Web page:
Property owners at Freeman Park are claiming the town has failed to protect their land and are asking for a Jury Trial to halt all unauthorized activities of their land (Port City Daily/Courtesy Carolina Beach)
Editors note: This is part two of a two-part series regarding the issues and lawsuits surrounding Carolina Beach and Freeman Park.
CAROLINA BEACH — Private property owners at Freeman Park are not giving up the fight against the Town of Carolina Beach and its notices of eminent domain.
Landowners have filed counterclaims in the New Hanover County Superior Court requesting a jury trial to decide the fate of the property.
Apart from its complaints against the town using public trust laws to run a for-profit operation that is directly damaging private property, there are also claims that the town is violating constitutional rights in doing so.
Carolina Freeman, LLC claims in court documents that the town’s use of Freeman Park and the infringement onto private property has caused significant damages to the land — including the ability to develop and market the property.
“These uses, activities, and conduct occurring on the Defendant’s property as a result of the Town’s operation of Freeman Park have caused significant and devastating interference with, and negative impact on, the developability, marketability, and overall fair market value of the Defendant’s property,” the lawsuit alleges.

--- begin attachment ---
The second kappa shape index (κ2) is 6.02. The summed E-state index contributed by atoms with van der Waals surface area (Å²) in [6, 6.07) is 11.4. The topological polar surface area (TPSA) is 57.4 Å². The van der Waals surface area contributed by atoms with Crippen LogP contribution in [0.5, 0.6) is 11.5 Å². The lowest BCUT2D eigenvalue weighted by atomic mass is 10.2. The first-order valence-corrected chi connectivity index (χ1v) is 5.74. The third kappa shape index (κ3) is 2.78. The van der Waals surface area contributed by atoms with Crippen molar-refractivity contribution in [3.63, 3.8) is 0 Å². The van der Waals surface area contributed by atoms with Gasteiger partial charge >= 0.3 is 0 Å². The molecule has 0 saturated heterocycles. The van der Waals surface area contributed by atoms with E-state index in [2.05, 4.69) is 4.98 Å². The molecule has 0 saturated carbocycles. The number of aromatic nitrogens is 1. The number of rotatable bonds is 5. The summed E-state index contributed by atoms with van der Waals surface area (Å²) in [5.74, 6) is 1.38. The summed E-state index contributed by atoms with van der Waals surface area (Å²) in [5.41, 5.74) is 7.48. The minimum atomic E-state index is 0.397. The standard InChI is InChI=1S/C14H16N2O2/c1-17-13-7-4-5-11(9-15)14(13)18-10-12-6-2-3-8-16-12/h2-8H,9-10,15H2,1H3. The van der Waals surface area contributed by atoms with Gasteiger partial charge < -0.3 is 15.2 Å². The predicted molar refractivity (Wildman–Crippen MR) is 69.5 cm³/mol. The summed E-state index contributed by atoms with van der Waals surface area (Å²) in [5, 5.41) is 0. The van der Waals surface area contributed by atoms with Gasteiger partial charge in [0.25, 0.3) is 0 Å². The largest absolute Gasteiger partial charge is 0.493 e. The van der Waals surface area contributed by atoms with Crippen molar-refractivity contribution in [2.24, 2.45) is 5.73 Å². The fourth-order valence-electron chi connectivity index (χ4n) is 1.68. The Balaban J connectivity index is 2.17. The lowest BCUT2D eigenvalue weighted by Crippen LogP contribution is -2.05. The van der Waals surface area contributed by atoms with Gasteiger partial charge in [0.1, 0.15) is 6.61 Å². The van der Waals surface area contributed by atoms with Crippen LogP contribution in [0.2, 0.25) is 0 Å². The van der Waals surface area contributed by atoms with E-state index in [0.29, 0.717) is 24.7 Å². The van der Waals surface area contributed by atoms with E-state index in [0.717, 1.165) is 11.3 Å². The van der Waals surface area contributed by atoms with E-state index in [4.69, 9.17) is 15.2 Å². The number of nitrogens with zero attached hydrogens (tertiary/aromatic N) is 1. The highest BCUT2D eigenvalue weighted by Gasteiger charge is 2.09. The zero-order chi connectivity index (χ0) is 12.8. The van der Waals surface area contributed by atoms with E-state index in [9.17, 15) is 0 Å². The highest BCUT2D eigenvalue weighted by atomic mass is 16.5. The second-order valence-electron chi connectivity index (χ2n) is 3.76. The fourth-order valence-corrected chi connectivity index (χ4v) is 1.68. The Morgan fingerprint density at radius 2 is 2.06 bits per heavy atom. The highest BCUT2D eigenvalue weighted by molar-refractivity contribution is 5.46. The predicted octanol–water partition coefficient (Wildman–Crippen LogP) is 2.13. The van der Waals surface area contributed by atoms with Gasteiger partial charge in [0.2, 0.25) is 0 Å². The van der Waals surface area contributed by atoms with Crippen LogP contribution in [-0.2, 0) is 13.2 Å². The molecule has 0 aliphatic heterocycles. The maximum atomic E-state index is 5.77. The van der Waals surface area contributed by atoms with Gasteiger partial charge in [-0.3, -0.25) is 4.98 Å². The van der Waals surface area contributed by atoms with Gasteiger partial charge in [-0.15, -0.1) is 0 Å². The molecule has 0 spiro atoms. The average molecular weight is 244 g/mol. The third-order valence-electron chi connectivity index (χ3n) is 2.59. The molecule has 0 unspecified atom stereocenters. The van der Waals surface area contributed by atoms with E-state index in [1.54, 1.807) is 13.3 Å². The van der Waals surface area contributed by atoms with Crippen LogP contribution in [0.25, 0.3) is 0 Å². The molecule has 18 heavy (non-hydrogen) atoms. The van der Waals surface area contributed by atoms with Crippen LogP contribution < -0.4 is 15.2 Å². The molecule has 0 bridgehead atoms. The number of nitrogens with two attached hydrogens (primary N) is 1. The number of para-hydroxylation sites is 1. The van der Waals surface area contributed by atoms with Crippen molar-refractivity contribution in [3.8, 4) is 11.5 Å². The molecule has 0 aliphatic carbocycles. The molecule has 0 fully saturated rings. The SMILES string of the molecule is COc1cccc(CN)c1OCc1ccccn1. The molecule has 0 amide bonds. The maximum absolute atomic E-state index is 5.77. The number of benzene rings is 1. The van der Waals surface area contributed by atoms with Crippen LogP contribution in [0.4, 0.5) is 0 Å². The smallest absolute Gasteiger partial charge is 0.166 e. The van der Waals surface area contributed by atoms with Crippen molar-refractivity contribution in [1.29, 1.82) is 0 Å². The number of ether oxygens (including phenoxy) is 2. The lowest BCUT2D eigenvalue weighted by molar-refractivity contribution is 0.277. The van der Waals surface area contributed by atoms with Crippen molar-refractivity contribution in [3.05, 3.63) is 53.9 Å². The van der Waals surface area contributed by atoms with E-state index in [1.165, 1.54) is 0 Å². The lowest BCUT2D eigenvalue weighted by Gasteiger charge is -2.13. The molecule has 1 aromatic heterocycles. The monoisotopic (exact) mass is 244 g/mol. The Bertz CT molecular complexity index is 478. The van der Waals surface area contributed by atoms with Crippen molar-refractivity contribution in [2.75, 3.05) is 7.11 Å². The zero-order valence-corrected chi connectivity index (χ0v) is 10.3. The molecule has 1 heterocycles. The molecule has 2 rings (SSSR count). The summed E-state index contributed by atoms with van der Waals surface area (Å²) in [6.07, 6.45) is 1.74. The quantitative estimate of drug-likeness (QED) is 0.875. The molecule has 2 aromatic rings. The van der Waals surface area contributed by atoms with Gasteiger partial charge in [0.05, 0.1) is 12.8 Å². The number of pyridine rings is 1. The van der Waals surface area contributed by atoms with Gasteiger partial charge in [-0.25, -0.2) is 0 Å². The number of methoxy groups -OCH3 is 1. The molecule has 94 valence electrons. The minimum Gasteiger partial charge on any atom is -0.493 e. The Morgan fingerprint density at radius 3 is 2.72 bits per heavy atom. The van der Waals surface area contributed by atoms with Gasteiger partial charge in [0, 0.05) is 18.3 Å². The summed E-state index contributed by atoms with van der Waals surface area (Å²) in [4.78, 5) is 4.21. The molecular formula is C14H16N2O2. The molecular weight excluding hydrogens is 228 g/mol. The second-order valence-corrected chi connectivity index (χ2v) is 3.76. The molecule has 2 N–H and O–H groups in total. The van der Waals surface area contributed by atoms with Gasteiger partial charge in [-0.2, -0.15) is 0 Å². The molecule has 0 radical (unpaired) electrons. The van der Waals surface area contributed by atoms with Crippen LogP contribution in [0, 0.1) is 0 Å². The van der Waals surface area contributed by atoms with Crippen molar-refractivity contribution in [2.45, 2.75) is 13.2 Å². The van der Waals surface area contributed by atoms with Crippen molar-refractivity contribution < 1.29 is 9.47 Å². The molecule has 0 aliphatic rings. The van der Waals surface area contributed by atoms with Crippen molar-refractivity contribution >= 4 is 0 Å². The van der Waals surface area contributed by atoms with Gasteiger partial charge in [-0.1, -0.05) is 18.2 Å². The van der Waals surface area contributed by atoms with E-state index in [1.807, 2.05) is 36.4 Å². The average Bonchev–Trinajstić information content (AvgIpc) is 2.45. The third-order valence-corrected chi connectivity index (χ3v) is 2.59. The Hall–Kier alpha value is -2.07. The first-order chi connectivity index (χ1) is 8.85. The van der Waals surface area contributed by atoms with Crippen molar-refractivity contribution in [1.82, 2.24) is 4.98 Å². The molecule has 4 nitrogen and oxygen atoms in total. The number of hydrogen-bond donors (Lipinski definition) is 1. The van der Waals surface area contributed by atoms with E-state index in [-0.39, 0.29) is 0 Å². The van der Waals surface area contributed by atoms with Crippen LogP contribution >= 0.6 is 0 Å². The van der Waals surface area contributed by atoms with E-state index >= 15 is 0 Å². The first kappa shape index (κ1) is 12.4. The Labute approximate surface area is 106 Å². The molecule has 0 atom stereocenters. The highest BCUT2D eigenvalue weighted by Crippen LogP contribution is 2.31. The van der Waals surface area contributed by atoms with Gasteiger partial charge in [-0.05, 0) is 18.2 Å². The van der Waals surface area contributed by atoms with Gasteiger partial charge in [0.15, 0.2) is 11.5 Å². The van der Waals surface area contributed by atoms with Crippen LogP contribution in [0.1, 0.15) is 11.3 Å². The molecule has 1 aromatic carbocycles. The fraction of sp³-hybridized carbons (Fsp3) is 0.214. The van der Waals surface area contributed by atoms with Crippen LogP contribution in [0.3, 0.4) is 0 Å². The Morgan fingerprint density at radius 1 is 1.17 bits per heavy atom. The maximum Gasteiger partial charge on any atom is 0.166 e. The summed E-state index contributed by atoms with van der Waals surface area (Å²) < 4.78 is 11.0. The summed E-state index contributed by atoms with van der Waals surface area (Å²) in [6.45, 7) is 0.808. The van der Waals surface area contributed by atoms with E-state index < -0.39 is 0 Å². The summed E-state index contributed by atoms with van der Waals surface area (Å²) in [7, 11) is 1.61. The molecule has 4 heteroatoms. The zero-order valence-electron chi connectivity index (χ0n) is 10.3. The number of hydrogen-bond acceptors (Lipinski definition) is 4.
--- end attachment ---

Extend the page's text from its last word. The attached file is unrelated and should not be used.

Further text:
Violations of the Fifth Amendment
The Fifth Amendment of the United States Constitution might be most famously known for the protection against self-incrimination, but there is more to it than that.
The full version of the amendment reads, “No person shall be held to answer for a capital, or otherwise infamous crime, unless on a presentment or indictment of a grand jury, except in cases arising in the land or naval forces, or in the militia, when in actual service in time of war or public danger; nor shall any person be subject for the same offense to be twice put in jeopardy of life or limb; nor shall be compelled in any criminal case to be a witness against himself, nor be deprived of life, liberty, or property, without due process of law; nor shall private property be taken for public use, without just compensation.”
The last part of the amendment is where property owners claim the town has violated its rights.
In the case of Carolina Freeman, LLC, the owners of the land were offered only $1,500 for the taking of its property to do the beach nourishment project — property owners claim this sum is too low to be considered just.
The defendant is requesting the court issue a permanent injunction against the town which would prevent any further taking or unauthorized use of the private property for Freeman Park.
For now, it is up to the courts to decide the fate of the park, a trial date has not been set at the time of publication.
Michael Praats can be reached by email at Michael.email@example.com or on Twitter @Michael_Praats